English Grammar in Context – Tense Timelines, Mindmaps, Writing Tips, and More...
We all love to talk about the future - the things we are going to do and the people we are going to meet; or the places we would like to visit or the concerts and movies we are looking forward to seeing. Sometimes the future in question is much closer, and we talk about our plans for the weekend or our schedule for a work project or even just a study plan for upcoming exams.
In this section, we will show you the different ways you can talk about plans, schedules, timetables, and future intentions, and we'll cover all the helpful tenses that will make you sound like a native English speaker. The first thing to keep in mind is that most English speakers don't always use the structure of the Future tenses to talk about the future. For example, Future Simple (I will...) is generally used to talk about impulsive or impromptu decisions, or to emphasise an intention, such as 'I will tidy my room, stop shouting!' You can talk about things you intend to do in the future, or things you promise to do, but they're generally decisions made on the spot, with no planning and little forethought.
1. Future Continuous
When it comes to plans, Future Continuous has a slightly different characteristic than Future Simple, using the following form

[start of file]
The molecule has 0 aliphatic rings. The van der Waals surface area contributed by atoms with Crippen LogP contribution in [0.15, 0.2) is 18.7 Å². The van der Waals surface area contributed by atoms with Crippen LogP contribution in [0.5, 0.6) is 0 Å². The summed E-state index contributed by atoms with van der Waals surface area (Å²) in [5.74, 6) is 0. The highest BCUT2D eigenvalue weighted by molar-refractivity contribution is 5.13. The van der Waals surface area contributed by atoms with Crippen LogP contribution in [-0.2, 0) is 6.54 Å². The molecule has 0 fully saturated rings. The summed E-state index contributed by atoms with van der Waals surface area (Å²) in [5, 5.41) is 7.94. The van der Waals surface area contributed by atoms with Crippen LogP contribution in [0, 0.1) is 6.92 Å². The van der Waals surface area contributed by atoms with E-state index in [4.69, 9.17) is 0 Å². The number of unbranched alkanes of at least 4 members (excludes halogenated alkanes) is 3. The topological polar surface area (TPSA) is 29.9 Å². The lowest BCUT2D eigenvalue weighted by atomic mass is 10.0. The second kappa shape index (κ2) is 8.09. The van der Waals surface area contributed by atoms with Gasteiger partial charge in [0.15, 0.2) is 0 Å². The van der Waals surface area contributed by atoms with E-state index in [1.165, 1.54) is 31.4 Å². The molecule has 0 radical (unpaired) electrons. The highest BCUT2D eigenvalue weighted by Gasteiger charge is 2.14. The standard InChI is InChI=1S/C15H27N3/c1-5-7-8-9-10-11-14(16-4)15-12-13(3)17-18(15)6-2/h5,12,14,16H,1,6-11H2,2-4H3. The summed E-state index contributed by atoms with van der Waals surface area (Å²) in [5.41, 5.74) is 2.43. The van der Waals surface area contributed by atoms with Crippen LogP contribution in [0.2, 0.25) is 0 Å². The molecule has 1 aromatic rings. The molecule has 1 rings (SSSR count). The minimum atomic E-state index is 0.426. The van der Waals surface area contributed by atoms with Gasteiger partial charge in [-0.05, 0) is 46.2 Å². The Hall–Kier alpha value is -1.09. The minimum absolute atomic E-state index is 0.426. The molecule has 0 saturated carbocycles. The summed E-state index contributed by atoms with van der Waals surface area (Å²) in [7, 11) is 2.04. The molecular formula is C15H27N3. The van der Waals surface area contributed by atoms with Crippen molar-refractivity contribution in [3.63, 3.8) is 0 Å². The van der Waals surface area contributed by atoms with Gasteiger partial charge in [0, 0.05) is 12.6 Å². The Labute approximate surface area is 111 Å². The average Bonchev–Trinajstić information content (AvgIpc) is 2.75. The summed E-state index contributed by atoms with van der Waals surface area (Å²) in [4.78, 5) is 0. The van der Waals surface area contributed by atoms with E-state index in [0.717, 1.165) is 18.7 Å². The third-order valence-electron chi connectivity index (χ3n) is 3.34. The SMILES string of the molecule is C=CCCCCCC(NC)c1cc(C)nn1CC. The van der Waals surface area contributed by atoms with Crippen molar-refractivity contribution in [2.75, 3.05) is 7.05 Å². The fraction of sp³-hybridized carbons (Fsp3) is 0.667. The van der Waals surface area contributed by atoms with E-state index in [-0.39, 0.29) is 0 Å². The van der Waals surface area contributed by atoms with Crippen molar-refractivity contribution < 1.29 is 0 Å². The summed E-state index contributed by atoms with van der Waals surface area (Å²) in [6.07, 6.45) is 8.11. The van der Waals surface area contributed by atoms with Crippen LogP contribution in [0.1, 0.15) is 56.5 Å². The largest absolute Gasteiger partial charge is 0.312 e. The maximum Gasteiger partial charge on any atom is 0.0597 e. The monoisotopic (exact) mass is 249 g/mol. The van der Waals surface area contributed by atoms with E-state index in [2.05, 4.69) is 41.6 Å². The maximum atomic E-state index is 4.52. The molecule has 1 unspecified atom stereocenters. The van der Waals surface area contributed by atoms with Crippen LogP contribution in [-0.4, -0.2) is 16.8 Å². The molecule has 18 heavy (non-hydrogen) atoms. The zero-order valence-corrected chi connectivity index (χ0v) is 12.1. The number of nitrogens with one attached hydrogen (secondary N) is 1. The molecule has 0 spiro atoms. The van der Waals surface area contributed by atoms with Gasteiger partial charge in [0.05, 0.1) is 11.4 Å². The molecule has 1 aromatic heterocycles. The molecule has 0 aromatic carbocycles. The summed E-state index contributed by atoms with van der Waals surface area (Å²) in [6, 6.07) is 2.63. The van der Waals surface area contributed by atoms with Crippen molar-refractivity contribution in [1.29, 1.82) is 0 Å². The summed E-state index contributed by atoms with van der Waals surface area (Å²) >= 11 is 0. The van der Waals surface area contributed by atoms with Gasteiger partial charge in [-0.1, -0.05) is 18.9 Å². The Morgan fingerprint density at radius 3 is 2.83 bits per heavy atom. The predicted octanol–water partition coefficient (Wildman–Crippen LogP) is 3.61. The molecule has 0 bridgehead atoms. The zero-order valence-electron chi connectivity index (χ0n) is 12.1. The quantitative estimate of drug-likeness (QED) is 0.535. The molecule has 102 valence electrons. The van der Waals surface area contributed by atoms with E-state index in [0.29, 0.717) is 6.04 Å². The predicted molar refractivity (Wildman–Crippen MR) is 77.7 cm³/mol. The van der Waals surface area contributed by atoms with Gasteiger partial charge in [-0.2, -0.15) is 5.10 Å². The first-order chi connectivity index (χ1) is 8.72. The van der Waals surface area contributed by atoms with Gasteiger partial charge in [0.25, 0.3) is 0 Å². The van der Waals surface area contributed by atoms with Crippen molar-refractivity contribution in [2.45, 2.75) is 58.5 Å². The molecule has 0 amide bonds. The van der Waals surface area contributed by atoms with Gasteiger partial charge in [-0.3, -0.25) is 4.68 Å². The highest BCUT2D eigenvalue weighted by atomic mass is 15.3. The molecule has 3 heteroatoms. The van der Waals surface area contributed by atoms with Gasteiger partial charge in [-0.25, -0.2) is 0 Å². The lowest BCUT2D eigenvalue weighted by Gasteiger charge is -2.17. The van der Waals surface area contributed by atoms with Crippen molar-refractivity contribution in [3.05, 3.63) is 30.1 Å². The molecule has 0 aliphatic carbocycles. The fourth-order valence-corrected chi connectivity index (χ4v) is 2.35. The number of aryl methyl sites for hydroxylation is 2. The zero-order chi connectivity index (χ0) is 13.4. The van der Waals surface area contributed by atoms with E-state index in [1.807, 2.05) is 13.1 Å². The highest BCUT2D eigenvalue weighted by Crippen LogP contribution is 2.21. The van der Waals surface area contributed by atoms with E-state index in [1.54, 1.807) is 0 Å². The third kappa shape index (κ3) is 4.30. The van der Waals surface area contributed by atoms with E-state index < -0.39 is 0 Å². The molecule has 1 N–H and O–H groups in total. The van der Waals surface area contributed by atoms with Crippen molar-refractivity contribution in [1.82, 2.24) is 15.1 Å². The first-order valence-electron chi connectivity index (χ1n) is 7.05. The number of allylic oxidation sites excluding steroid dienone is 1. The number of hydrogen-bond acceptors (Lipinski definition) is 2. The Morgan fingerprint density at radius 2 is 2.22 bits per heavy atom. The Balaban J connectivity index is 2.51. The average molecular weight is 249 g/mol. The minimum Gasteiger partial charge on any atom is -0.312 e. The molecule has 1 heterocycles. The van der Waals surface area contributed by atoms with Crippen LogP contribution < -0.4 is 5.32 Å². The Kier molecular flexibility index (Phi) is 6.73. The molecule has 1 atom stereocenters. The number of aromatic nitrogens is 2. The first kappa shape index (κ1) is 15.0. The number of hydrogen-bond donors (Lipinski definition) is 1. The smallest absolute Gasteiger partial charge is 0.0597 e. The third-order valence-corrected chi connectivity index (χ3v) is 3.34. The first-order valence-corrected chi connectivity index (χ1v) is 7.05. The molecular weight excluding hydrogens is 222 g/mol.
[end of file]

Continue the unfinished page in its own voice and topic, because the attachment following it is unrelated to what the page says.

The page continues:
'I will (or I'll) + be + verb+ing'
to emphasise a predicted status at a particular time in the future. Figure 1 shows three examples on a timeline taken from our write-up on the Future Continuous. However, when we talk about plans using the Future Continuous, it's usually because we want to explain something or answer a question. Have a look at these three examples first, and imagine what other clauses could be attached to them:
Fig. 1 Future Continuous Example Clauses
In these following examples, the information you want to give about your future status is associated with another future plan.
'I'll be studying at the weekend, so I can't go to the party.'
The context here is that you know the party is on (it has been planned), and you are stating why you can't attend.
'I'll be having dinner at 6, but I'll see you afterwards.'
In this sentence, plans have been made to meet up in the evening, and you are expressing your intent to join someone after your dinner. The Future Continuous is used in both cases to say what you will be doing at a particular time in terms of explaining 1. why you can't do something else; and 2. why you will be delayed.
So you can see that the Future Continuous is not used to make plans, but it is used to discuss plans already made.